It’s nearly midnight as icy water rocks my kayak, perched precariously on top of Tomales Bay. In the distance, massive waves make echoes as they crash on the exposed coast of Point Reyes. Above, the sky opens up, bright on a cloudless night, illuminated by the Milky Way and the faint glow of San Francisco to the south. When I put my paddle into the water, it glows.
At just over two hours away from Sacramento, Point Reyes offers an ethereal break from the stay-at-home blues. Slip into the water and dive into another world.
“Tomales Bay is the only place on the California coastline where you can reliably see bioluminescence pretty much every night,” said Quentin Bentzin, a naturalist and kayaking guide at Blue Waters Kayaking. “I’m always blown away by how many people don’t realize this crazy bioluminesce is right in their backyard.”
I had the opportunity to paddle out to Marshall Beach in the middle of the night with seasoned guides from Blue Waters, an outfitter that’s been a staple in the community for generations. The adventure company specializes in bioluminesce tours on Tomales Bay.
Less than a decade ago, the phenomenon of bioluminescence would last only a few weeks every year. Today, due to warming waters and new agricultural practices, the phenomenon is visible on most moonless nights. Tiny one-celled organisms called dinoflagellates emit a bright, white-blue light when the water around them is disturbed, much like fireflies light up in summer skies. Collecting in the quiet tides of Tomales Bay, the tiny creatures illuminate like millions of little stars.
Tomales Bay sits between Point Reyes National Seashore and Highway 1, directly atop the San Andreas Fault. Straddling two continental plates, the area is a hot spot for biodiversity.
More than 40 different species of dinoflagellates live in Tomales Bay alone. However, only nine of these species bioluminesce. Although there are many theories as to why they illuminate, no one knows for sure why they do it.
Some scientists believe that dinoflagellates bioluminesce as part of an alert system, or the “burglar alarm” theory. The theory maintains that some species of dinoflagellates light up when nearby water is disturbed to indicate a predator might be attacking. This light then warns other dinoflagellates in the area of the danger. It might also attract the predator’s predator.
When dinoflagellates congregate in the open ocean, sometimes entire crashing waves can glow.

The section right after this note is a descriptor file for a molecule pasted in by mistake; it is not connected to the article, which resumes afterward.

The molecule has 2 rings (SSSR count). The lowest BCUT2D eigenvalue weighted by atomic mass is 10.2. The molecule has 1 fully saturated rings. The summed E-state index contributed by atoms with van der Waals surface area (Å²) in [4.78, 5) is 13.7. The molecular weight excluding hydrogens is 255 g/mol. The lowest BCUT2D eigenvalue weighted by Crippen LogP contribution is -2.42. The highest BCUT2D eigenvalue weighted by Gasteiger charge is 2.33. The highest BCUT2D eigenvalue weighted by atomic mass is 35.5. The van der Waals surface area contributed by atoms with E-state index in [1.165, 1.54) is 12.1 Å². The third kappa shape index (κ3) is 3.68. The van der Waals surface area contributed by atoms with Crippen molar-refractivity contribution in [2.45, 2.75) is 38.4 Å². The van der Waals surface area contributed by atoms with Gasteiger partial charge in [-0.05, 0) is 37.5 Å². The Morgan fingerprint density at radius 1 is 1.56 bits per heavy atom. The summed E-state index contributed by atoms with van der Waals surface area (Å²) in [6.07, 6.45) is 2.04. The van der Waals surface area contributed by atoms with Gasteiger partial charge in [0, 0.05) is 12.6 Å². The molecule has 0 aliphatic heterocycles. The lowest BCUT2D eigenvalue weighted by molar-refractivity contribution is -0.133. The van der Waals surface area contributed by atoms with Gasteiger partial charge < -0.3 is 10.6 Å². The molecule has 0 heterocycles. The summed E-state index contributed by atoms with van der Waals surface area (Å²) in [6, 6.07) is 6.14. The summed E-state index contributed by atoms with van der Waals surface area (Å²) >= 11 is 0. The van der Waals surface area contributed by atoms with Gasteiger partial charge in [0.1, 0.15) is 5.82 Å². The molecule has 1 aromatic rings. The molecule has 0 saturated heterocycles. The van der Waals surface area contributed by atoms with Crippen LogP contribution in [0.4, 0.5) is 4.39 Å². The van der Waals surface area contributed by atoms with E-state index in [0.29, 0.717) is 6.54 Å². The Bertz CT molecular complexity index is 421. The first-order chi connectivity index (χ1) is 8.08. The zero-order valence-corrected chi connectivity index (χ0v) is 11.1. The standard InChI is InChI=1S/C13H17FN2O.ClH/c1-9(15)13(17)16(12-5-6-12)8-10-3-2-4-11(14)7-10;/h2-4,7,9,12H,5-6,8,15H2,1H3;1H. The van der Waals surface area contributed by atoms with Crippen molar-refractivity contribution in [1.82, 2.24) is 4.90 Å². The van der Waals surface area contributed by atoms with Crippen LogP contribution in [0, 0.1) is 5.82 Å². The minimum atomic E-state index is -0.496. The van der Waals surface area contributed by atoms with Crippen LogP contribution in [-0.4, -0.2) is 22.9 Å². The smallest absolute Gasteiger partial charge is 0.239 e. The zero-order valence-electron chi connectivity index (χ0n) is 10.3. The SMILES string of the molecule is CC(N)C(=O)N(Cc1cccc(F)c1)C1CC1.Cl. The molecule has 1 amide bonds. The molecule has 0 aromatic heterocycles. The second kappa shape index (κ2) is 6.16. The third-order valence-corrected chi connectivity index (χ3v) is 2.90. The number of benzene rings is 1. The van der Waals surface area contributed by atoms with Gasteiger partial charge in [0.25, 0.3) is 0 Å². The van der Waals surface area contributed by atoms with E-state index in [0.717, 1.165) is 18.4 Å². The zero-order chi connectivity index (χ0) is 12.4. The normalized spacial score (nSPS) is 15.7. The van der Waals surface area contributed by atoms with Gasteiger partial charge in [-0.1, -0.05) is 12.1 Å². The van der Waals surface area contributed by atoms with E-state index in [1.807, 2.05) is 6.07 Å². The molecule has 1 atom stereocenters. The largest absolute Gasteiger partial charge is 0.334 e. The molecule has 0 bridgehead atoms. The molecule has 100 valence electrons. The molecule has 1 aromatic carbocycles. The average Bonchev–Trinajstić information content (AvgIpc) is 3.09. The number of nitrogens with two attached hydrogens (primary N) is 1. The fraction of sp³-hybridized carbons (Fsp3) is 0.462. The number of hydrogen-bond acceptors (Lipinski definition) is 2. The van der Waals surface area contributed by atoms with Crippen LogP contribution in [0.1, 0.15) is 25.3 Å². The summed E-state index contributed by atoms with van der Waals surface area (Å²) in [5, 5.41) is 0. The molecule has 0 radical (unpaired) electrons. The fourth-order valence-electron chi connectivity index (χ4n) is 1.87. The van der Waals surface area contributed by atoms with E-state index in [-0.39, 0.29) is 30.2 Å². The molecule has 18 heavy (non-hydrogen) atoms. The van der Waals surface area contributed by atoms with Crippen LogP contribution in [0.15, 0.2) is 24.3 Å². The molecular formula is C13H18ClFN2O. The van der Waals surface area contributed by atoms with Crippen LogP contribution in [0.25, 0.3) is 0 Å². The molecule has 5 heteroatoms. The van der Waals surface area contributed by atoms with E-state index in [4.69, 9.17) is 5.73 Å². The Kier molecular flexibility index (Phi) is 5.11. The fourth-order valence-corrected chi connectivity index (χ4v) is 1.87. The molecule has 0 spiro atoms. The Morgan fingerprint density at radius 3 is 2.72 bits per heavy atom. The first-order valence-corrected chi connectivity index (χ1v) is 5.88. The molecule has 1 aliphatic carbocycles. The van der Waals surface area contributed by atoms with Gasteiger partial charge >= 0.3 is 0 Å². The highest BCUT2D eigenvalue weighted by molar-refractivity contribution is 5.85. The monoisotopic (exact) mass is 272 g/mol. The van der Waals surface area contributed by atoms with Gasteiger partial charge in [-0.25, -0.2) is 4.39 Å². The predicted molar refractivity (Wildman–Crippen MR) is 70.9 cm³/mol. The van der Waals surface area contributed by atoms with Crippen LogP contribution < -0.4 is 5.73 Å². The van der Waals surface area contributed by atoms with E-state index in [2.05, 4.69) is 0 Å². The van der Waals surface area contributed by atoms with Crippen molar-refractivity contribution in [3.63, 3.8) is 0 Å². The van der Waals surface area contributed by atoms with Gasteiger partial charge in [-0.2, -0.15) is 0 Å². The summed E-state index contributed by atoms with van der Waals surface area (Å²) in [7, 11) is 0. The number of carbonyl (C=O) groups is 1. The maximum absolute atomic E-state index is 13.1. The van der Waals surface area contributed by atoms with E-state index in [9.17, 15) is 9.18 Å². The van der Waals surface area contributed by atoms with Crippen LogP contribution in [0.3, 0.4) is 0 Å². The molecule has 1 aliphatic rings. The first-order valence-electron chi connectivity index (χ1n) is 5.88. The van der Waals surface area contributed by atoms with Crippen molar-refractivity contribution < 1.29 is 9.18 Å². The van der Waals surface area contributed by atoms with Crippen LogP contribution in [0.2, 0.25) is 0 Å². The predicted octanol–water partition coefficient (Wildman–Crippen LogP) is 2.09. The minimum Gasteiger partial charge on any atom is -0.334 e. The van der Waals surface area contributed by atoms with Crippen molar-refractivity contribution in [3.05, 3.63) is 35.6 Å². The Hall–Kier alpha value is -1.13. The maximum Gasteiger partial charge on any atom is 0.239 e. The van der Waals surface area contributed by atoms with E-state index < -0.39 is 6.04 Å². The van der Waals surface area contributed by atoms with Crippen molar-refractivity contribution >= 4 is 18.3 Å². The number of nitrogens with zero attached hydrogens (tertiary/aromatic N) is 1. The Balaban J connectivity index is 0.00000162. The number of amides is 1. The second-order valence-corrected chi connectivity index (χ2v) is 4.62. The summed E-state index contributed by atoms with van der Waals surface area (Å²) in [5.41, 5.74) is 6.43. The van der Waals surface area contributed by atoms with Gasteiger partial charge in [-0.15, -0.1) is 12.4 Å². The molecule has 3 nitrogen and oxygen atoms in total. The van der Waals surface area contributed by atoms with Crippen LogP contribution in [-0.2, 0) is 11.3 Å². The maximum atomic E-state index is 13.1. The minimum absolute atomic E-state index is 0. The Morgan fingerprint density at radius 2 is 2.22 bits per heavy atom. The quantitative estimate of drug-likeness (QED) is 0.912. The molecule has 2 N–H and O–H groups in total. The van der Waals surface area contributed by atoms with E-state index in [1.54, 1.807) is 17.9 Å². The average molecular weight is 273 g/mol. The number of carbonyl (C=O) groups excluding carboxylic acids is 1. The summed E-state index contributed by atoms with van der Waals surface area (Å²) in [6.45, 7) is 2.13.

The visibility of bioluminescence in Tomales Bay depends on wind, weather, moonlight and other factors. Dark skies allow for the best observation of the bioluminesce.
Before You Go: Get to Know Point Reyes
Early April in Point Reyes National Seashore brings spring blooms, empty beaches and prime whale watching without the bustle of summer tourist season. On weekends, expect a line out the door at Point Reyes Station’s popular Bovine Bakery.
“It’s a really nice community inside of the bakery,” said Zara Turkan, a certified sawyer turned baker. For those of you not in the forestry business, a sawyer is a chainsaw operator.
After working for Point Reyes National Park Service for the past five years, she joined the tight-knit staff Bovine Bakery. “We have a friendly staff and we get really nice customers,” she said. Turkan said locals, tourists and bikers alike flock to the bakery.
Turkan also recommends Side Street Kitchen for rotisserie chicken and sandwiches. Both Bentzin and Turkan recommended Cafe Reyes as the perfect haunt to hit after a day in the wilderness for locally inspired wood-fired pizzas and beers.
Once on the area’s many maintained trails, hikers can enjoy sweeping wilderness ranging from the open vistas of Mount Tamalpais, redwood forests of Muir Woods National Monument and the lesser-known Samuel P. Taylor State Park, to misty trails weaving along the coast. Meanwhile, Limantour, Stinson and Muir Beach offer open sands and sunset views.
Plan ahead before you go, as many businesses close early in the park. Some landmarks may be closed or have limited open hours due to COVID-19.
“When you go to the park, be sure to respect the place,” said Turkan. “It’s a magic little world.”